What Is A Standby Generator?
If you run a business or manage a commercial facility, having a generator to keep the lights on in the event of a power outage is a strategic business move. With more and more outages reported around the country, whether due to natural disasters or power grid failures, backup generators are gaining in popularity. One of the most popular types of generators for commercial or industrial applications is a standby generator.
But what is a standby generator? A standby generator is a backup power solution that provides power to your business operations, commercial and industrial applications, or facilities during a power outage. Standby generators are generally stationary and installed on a concrete pad outside your facility. These generators are a robust power solution that can provide power for days during an extended power outage. However, standby generators are only to be used for power-out situations due to inclement weather, natural or man-made disasters, or during regular blackouts due to the nation’s aging power grid.
Different Fueling Options For Your Standby Generator
Commercial and industrial generators are generally run on diesel or natural gas.
- Diesel standby generators have fuel tanks attached to them that provide fuel to the generator to power its internal combustion engine. The downside to a diesel standby generator is the limited tank capacity and fuel cost (including delivery charge) compared to a natural gas generator. If you have a diesel-powered generator, always make sure to have a contingency plan in place that takes into account logistics for delivery in the case of emergencies.
- Natural gas standby generators are connected directly to the natural gas pipeline nearest to your facility. There is no fuel tank, so as long as the main gas utility line is working the generator can run indefinitely without needing to refuel. However, the downside to these generators is their more robust maintenance schedules. Additionally, natural gas pipelines are the first utility to be shut off during natural disasters such as hurricanes, tornadoes, and earthquakes to prevent fires or explosions – which would render your generator useless when you need it most.
The Benefit Of Prime Power Generators
A standby generator is a backup generator and is used during emergencies only. It can run for a short period of time as a main power supply but is meant to run just long enough to maintain operations during a power outage. A prime power generator is one that serves as a primary source of power for your commercial facility or other operation. It is designed to work long-term. Most prime power generators offer a variable power load that is drawn over time.
Prime power generators are most often used in remote locations or hard-to-access areas. They are a good solution in situations where there is no real access to power lines. These generators can also work as a mobile solution in places like mines, oil and gas operations, and remote construction sites. While they are most often used in these remote areas, some people use them for on-grid applications as well. Data centers and power plants often implement prime power generators to offset power provided by local utilities during times of peak usage.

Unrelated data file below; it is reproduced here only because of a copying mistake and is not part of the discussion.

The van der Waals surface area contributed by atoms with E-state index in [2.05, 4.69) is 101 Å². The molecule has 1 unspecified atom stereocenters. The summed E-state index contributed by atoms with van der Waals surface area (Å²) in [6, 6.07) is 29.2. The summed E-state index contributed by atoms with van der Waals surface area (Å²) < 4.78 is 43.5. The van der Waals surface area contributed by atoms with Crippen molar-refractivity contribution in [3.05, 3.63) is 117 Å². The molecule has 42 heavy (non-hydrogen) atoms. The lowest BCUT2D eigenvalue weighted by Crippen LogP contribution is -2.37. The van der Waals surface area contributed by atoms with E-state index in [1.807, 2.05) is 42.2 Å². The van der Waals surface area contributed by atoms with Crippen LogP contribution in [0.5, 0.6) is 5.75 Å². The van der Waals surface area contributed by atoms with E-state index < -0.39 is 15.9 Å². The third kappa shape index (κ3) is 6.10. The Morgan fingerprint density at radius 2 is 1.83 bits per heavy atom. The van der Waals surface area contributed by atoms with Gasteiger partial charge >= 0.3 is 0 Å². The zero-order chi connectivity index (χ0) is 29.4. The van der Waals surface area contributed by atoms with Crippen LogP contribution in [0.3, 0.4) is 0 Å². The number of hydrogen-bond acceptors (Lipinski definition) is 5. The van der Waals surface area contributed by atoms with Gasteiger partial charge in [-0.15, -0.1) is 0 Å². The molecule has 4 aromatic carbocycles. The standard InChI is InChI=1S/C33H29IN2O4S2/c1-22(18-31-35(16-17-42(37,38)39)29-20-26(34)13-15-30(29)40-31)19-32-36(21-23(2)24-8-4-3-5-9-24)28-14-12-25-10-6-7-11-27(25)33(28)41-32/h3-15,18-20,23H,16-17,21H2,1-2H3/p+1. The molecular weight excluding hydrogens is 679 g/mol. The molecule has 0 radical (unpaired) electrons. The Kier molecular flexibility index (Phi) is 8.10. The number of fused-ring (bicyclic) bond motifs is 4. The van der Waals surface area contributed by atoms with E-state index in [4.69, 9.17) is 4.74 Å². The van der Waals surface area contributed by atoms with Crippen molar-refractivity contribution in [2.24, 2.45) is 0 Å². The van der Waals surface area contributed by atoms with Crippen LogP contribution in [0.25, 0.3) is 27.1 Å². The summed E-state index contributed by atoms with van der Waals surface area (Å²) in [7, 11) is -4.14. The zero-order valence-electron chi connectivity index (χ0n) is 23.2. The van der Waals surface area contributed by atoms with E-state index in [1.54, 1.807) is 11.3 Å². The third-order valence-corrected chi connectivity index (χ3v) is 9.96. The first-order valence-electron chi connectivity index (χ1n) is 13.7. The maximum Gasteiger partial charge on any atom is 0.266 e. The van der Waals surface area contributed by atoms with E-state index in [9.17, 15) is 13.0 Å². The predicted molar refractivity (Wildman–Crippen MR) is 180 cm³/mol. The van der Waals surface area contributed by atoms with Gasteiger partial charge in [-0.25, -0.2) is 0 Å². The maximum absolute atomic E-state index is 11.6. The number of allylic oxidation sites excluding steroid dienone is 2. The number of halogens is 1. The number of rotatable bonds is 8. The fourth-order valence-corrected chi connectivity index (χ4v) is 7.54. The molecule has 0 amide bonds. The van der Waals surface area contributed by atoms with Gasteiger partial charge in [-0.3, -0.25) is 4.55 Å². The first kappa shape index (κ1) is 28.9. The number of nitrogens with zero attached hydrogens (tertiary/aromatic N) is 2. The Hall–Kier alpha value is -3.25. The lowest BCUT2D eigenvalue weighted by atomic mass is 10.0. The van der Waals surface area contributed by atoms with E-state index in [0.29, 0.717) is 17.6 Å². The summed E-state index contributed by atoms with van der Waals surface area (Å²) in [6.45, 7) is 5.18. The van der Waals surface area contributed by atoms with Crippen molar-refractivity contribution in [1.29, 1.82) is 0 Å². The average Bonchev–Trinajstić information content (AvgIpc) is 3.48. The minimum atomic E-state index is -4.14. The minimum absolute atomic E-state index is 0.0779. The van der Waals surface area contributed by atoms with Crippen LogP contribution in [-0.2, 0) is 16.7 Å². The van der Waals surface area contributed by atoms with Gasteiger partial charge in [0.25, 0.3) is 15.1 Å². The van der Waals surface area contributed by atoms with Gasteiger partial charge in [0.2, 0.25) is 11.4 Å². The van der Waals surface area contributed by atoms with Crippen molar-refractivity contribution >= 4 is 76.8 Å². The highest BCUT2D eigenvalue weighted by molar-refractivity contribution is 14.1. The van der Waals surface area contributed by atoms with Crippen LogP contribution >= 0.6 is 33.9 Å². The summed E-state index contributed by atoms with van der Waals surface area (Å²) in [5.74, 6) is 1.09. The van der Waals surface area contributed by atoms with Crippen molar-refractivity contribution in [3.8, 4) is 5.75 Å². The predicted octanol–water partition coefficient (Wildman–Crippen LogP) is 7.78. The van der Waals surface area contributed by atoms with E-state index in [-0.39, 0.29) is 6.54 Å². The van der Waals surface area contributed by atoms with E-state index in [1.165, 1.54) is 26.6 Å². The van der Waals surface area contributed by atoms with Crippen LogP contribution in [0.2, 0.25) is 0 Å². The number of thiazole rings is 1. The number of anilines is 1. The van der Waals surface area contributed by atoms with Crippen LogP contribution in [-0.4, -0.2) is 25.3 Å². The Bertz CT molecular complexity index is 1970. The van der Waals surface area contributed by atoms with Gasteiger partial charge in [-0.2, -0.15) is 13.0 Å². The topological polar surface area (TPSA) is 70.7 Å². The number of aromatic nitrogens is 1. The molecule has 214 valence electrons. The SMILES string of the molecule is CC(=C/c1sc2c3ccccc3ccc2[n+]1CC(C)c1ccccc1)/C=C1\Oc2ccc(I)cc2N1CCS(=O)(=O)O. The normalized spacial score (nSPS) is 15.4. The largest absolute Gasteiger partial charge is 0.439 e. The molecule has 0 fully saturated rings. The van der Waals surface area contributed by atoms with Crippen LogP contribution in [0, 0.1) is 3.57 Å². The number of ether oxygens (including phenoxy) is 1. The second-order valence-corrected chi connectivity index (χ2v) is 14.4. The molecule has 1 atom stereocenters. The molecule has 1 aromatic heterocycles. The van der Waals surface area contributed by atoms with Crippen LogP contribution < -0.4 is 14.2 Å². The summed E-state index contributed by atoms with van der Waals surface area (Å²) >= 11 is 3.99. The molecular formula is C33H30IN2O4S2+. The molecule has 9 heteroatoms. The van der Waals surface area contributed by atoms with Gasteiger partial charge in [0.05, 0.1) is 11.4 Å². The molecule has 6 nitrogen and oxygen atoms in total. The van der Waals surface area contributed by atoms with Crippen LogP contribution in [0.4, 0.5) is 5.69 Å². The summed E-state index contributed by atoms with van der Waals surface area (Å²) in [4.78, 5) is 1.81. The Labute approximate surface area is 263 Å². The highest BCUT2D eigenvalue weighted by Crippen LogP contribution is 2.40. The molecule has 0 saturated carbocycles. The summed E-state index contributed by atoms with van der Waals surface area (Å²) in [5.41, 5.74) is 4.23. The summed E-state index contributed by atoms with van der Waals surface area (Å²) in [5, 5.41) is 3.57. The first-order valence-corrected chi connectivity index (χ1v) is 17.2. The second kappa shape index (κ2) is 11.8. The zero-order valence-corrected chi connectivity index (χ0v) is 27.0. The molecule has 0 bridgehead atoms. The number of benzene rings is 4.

Understanding Generator Ratings
A reliable generator is one of the most critical pieces of equipment a commercial business or organization can purchase. However, before you invest in a generator, you need to understand some essential specifications and ratings. Manufacturers classify each generator with industry-standard operational or power ratings such as standby generators and prime power generators. The Environmental Protection Agency, on the other hand, has mandated specific ratings to reduce emissions.
There are three different operational ratings based on the maximum allowable power output in relation to the usual load profile and running time:
- Emergency Standby (ESP) – this type of generator is a common mobile source of energy during power outages or other emergencies. Although it is required to provide power for the duration of an outage], an Emergency Standby generator type is designed to handle up to 200 hours of use per year, which is the lowest of the four ranking categories.
- Prime (PRP) – this type of genset makes an ideal primary source of energy. A generator with a PRP rating can operate with a varying load for an unlimited number of hours per year. Hospitals and other critical-care facilities are excellent candidates for prime power generators, as are mining operations, off-grid areas, and microgrid facilities.
- Continuous (COP) – this type of generator can supply power nonstop for unlimited hours per year, much like a prime power generator. However, the load must be constant.
No matter the rating, a generator should not be run at below 50 percent of its rated load. This is known as light, or low, loading. Low loading should be avoided whenever possible because it can cause the generator’s engine to not burn fuel properly. This will lead to a build-up of unburned fuel and soot in the exhaust, which decreases efficiency and leads to damage to the generator.
Which Generator Is Right For Me?
Both standby and prime power generators offer steady, reliable power to users. However, the ultimate decision on which one to purchase depends entirely on the application. If you are looking for a short-term solution to pick up the slack in the event of an inconvenient outage, a standby generator is the solution for you. But if you need a power source in a remote location to provide continuous power long-term, a prime power generator would be a better option.